By John Carlson
November 16, 2013
A horrified political commentator was yelling on the radio the other day about the horror of talk radio’s horrifying Rush Limbaugh writing a horrifying book — aimed, horrifyingly, at kids.
I turned to Google and discovered that Limbaugh, who sometimes talks loudly but rarely yells, has written a book entitled “Rush Revere and the Brave Pilgrims.” And the warning is correct. Kids are the audience.
The first report on the book I located stated, “Rush Limbaugh is Coming for Your Kids.” The headline said the vicious, right-wing, intolerant Limbaugh has no business writing anything related to history. A cable news anchor wrote that it made her sick.
Neither had read the book, but what difference does that make? The general analysis is that Limbaugh is a hateful gasbag and the book almost certainly is a distortion and any kids who are forced by their abusive parents to read it will have their little brains damaged to the point they might end up starting a business or voting Republican.
The warnings come with everything but an air-raid siren, yet “Rush Revere” is the best-selling book in America now and was at the top of Amazon.com’s bestseller list several weeks before its late October release.
This I had to see, so I stopped by my local Barnes and Noble for a look. A clerk, after two computer searches and much wandering, located the publication in the deepest corner of the store. He had never heard of the book, which is Barnes and Noble’s second-biggest seller. I told him they should offer GPS coordinates to find the thing. The clerk was a nice young man, but has no sense of humor.
He agreed to sell it to me and I read it in an afternoon. I write about it a few days before Thanksgiving because it is a fine book for kids that uses a fun gimmick to describe the earliest days of our nation.
The central character is a present-day middle school history teacher who comes to class with a talking horse. The horse, “Liberty,” has the ability to propel them back in time. In this book, the teacher takes Tommy, the class smart aleck and a thoughtful Native American girl named Freedom on a journey to the earliest days of what would become America.
Does the book have a political message? Yes — from the journal of Plymouth Plantation Gov. William Bradford. Limbaugh uses Bradford’s writings as his source of information on the Mayflower’s 65-day trip across the Atlantic, the signing of the Mayflower Compact, the establishment of the colony, the Pilgrims’ interaction with Indians and the awful conditions faced by them all.
The book’s political message is clear, but not overwhelming. The Pilgrims originally shared everything in their first months. They built a village, cleared and worked fields, and the benefits were equally distributed. Bradford and the plantation council discovered some among them worked hard while others, who had little incentive to work, did nothing. There was resentment and a collapse of the new society seemed inevitable. Eventually, each family was issued a parcel of land, which they worked on their own. Goods were bought and sold by individuals, who kept the profits and the community prospered.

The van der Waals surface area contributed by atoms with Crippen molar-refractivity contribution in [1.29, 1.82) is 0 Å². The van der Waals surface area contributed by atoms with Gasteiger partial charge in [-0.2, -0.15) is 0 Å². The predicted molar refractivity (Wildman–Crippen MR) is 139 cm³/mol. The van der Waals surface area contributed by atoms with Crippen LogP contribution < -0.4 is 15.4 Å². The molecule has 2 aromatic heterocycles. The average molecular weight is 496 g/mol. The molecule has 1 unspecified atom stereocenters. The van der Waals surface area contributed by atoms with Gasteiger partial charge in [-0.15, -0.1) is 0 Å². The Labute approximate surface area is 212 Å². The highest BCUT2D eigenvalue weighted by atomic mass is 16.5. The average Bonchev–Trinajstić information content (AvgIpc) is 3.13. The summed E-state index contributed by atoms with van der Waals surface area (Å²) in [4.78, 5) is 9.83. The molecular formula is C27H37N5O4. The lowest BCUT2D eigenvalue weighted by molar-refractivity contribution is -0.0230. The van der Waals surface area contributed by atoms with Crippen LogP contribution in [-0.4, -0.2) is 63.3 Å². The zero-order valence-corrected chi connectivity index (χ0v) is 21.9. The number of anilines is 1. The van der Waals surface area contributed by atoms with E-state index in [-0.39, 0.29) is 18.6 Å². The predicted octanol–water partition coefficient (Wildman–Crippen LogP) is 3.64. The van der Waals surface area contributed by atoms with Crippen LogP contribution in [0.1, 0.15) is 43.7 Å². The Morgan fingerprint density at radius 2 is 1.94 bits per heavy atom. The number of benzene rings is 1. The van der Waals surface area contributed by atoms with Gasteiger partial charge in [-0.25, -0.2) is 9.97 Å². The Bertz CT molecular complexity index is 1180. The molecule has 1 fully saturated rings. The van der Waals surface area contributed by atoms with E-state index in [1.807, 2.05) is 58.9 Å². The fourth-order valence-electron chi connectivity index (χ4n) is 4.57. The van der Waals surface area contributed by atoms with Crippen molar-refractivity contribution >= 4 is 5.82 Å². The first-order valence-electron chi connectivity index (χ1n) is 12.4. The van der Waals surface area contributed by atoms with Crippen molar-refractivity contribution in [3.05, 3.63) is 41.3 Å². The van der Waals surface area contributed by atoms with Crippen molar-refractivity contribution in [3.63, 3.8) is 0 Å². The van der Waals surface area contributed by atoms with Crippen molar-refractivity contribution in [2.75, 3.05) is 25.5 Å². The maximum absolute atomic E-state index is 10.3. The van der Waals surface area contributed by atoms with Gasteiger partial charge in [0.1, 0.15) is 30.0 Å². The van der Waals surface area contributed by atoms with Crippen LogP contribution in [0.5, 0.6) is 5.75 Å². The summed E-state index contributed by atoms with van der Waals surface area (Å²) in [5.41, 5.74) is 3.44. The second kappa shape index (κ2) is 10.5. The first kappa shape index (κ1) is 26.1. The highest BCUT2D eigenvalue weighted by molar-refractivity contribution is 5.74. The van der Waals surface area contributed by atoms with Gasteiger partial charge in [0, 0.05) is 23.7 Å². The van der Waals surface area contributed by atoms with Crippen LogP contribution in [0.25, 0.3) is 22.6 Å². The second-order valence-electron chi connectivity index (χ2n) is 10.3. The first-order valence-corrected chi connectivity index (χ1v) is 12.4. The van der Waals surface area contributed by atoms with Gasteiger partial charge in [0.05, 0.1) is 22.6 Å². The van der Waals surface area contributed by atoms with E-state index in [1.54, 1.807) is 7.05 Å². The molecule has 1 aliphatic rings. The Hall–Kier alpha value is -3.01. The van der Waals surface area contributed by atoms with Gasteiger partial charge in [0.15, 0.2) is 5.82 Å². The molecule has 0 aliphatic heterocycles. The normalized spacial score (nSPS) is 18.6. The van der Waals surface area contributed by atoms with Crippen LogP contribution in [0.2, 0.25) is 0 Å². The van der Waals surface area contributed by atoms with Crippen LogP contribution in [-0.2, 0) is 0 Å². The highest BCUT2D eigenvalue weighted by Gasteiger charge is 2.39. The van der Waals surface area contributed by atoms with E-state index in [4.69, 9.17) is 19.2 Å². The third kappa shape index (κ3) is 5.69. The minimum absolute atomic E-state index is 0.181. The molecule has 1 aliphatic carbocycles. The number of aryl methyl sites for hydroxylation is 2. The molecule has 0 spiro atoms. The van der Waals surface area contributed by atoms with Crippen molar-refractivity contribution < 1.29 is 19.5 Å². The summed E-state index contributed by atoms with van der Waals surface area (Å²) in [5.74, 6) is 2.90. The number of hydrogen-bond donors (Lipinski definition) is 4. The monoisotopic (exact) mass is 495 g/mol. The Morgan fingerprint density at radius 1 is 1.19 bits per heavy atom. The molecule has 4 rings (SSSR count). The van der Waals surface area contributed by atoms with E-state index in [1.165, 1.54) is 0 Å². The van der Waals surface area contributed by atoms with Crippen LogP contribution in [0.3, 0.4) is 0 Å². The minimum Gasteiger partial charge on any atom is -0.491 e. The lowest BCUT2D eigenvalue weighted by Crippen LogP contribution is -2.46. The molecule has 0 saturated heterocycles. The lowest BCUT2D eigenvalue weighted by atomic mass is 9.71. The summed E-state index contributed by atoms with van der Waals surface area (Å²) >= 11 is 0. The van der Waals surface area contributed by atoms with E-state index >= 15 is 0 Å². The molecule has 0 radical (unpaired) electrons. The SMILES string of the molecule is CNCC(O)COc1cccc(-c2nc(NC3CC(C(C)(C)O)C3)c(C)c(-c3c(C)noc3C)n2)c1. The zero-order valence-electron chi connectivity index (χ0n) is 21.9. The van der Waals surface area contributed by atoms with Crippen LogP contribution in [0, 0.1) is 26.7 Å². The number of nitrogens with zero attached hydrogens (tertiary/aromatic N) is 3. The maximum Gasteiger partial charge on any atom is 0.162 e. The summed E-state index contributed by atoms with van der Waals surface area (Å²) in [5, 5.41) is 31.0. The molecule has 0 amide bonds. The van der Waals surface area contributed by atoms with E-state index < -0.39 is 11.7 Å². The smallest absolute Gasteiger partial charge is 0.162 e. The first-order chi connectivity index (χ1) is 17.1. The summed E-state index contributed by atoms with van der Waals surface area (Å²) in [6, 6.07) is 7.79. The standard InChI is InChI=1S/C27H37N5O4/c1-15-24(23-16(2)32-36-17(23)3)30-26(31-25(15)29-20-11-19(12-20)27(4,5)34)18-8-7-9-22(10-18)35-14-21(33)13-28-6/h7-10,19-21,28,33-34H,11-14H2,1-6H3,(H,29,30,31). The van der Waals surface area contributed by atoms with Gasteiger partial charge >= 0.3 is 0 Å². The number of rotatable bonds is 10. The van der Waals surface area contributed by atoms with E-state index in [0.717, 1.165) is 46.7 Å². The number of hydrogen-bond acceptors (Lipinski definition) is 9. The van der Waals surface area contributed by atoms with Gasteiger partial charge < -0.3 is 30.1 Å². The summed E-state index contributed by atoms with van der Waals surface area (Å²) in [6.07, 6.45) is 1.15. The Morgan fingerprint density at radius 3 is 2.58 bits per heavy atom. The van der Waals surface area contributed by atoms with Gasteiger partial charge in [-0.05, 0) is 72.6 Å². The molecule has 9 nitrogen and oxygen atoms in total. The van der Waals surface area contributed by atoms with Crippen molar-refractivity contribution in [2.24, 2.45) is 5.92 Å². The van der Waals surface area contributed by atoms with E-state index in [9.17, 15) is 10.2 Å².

There are references to clashes between Indians and Pilgrims. Starvation, disease and the deaths of half the original colonists, including Bradford’s wife, are described, as is the decimation by disease of the Wampanoag Indians.
The Wampanoag shared furs, food and their knowledge of planting and fertilizing crops. The book concludes with a description of the “Plimoth Plantation Harvest Festival,” a feast and celebration for settlers and Indians. It is generally considered the birth of what became known as Thanksgiving.
Rush Revere, the teacher who has a striking resemblance to the author, uses a smart phone with a video app to transmit events from 1620 and 1621 back to the classroom at Manchester Middle School. The students, for the first time, discover history can be exciting. Ridiculous? Not sophisticated enough? Kids are deciding otherwise.
Critics are offended the Pilgrims are portrayed as heroic and courageous, not as murdering, evil invaders. Limbaugh believes kids are getting such a distorted and negative view of the nation’s founders and that’s why he wrote the book.
Turns out it is a darned good story, remarkably popular, and more Rush Revere adventures from American history seem sure to come. Horrifying, eh?
Carlson is a retired Register columnist and writes twice a month for the Sunday Register.